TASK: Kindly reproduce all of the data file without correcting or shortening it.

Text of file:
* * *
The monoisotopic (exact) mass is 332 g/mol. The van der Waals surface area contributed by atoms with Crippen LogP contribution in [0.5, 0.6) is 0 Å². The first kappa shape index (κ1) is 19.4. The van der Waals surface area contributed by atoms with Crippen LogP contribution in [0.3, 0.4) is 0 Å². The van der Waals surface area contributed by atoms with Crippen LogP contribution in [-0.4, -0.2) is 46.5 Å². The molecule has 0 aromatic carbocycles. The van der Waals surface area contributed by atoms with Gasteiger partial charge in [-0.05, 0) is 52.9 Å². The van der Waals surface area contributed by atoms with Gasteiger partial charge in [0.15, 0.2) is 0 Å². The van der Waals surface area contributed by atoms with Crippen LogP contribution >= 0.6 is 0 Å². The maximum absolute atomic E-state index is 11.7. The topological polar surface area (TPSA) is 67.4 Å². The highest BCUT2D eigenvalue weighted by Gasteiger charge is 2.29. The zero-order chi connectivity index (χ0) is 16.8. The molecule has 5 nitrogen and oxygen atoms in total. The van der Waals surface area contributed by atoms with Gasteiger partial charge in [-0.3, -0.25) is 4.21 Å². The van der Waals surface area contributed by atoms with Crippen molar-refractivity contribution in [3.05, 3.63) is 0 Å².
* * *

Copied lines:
The monoisotopic (exact) mass is 332 g/mol. The van der Waals surface area contributed by atoms with Crippen LogP contribution in [0.5, 0.6) is 0 Å². The first kappa shape index (κ1) is 19.4. The van der Waals surface area contributed by atoms with Crippen LogP contribution in [0.3, 0.4) is 0 Å². The van der Waals surface area contributed by atoms with Crippen LogP contribution in [-0.4, -0.2) is 46.5 Å². The molecule has 0 aromatic carbocycles. The van der Waals surface area contributed by atoms with Gasteiger partial charge in [-0.05, 0) is 52.9 Å². The van der Waals surface area contributed by atoms with Gasteiger partial charge in [0.15, 0.2) is 0 Å². The van der Waals surface area contributed by atoms with Crippen LogP contribution >= 0.6 is 0 Å². The maximum absolute atomic E-state index is 11.7. The topological polar surface area (TPSA) is 67.4 Å². The highest BCUT2D eigenvalue weighted by Gasteiger charge is 2.29. The zero-order chi connectivity index (χ0) is 16.8. The molecule has 5 nitrogen and oxygen atoms in total. The van der Waals surface area contributed by atoms with Gasteiger partial charge in [-0.3, -0.25) is 4.21 Å². The van der Waals surface area contributed by atoms with Crippen molar-refractivity contribution in [3.05, 3.63) is 0 Å².